Pomodoro is a unit of time in the Pomodoro Technique. Usually it is 25 minutes, but it can also be anything you decide it to be, as long as you keep it the same for the whole day. Pomodoro is the period of time for the entirety of which you are supposed to be focusing on the current task, and nothing else whatsoever.
No more there is a humongous task to be done with by the end of next week. Instead, there is only a tiny bit of it which you are going to smash today, but not even that matters, since you only need to focus for the following 25 minutes and then you have a break.
It is a rule of the Pomodoro Technique that Pomodoro is atomic and cannot be divided into smaller units. You either focus on your task for the whole entirety of a Pomodoro, or you don't record your Pomodoro at all. While harsh, this rule is an effective way to motivate yourself to focus on the task for its whole duration and to protect your Pomodoro from any interruptions.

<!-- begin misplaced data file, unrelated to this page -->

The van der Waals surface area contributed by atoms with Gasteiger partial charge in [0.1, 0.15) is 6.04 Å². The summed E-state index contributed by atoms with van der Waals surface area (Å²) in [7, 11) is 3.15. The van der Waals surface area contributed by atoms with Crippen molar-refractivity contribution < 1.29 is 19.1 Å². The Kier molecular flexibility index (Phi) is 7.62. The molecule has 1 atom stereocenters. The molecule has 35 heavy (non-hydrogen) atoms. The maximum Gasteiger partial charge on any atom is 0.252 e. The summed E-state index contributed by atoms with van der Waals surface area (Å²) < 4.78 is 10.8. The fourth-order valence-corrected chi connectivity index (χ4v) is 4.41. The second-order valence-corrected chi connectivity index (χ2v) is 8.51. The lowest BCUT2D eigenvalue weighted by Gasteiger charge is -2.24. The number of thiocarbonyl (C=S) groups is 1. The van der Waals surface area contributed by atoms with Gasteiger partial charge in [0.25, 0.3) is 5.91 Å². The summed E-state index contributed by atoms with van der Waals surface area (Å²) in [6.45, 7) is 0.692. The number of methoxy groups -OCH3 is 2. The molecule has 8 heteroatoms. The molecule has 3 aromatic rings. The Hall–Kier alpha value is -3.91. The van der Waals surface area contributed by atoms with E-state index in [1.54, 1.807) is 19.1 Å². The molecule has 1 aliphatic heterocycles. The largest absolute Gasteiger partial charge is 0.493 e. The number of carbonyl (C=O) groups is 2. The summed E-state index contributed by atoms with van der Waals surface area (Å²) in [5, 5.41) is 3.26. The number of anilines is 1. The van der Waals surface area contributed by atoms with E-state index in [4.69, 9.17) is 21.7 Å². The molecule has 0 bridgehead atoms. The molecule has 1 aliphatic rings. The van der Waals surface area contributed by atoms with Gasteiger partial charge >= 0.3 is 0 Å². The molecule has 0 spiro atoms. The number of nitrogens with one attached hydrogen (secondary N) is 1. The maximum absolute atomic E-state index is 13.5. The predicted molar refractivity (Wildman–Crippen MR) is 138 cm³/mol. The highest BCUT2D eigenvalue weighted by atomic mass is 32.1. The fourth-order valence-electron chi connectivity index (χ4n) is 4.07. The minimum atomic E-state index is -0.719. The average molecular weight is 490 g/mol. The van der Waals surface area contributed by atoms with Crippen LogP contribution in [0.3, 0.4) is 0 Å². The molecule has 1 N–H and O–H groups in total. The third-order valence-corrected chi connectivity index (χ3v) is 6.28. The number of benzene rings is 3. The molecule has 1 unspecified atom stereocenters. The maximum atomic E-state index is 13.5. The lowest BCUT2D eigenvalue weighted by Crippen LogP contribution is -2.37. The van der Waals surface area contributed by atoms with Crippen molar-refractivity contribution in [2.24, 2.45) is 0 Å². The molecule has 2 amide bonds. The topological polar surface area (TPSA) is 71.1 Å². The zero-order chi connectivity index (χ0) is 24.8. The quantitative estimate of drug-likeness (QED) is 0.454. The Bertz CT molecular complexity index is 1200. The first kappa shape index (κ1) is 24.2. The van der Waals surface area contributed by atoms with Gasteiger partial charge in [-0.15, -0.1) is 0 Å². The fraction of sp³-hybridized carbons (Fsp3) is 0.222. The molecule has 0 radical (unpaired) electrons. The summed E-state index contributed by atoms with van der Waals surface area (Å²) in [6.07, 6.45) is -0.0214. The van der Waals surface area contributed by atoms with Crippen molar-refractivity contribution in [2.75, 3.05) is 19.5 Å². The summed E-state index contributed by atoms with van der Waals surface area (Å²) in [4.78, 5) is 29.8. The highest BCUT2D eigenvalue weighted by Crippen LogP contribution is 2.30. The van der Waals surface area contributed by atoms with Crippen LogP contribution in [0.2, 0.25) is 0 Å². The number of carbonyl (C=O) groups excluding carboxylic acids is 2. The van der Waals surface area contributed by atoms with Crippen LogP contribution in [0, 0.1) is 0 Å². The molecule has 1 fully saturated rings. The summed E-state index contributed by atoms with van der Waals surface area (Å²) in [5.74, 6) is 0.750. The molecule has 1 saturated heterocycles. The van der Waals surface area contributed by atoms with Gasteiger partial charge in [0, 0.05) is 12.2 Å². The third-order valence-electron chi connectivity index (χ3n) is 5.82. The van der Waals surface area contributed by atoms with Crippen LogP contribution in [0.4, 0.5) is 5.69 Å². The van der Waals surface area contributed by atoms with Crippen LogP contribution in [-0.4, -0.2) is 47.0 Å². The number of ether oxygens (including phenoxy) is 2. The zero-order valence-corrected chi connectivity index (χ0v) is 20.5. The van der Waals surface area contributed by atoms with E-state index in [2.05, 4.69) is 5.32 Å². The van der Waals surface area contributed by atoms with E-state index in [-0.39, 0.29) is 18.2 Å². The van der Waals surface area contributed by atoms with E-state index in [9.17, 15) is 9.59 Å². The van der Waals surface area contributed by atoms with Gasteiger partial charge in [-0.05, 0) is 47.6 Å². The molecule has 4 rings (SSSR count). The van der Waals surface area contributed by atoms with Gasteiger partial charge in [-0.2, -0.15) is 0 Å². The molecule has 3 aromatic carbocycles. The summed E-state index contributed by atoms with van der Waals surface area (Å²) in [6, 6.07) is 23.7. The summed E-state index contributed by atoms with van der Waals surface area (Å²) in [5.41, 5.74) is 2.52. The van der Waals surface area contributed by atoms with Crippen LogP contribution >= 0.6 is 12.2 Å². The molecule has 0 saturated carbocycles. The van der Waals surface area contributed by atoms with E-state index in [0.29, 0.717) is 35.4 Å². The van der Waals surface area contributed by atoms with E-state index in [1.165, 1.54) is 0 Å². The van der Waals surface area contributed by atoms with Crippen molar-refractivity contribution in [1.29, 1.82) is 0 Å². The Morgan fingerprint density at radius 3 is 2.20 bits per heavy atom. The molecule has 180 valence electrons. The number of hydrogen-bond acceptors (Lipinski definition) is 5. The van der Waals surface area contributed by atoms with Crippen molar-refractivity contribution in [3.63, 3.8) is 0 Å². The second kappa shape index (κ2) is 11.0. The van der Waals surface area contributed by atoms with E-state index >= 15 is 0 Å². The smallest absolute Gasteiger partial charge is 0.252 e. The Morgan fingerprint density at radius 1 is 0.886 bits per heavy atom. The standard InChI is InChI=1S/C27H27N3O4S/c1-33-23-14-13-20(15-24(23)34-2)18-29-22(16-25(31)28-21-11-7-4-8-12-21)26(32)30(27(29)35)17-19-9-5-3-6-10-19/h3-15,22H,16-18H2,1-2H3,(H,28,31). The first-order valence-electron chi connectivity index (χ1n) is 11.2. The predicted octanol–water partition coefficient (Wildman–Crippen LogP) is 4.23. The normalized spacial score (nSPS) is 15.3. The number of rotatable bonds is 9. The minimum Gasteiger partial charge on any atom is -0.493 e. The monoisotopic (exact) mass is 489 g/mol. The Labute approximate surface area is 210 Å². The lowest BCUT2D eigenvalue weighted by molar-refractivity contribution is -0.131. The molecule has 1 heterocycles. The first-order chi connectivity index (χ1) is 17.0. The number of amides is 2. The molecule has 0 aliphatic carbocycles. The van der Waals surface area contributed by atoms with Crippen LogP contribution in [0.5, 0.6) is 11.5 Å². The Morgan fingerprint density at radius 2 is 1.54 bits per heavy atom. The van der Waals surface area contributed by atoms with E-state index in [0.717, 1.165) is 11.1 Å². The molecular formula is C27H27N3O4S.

Sometimes, though, it is impossible to either avoid the interruption altogether, or to keep it short and get back to work again. Such an interruption results in voiding the Pomodoro. When voiding a Pomodoro you stop working, you record the interruption without recording the Pomodoro with an X, have a break and then start a new Pomodoro. Voiding a Pomodoro is usually a bad thing, of course, but it's nothing to cry about. Try to think positively about it, once it happens. You don't lose the work done before the interruption and it even gives you an extra break and extra time to spend on your task. It also motivates you to protect your Pomodoro even more. While the Pomodoro Technique does not record the voided Pomodoros, I usually record them with a +, the combination of an apostrophe and a dash.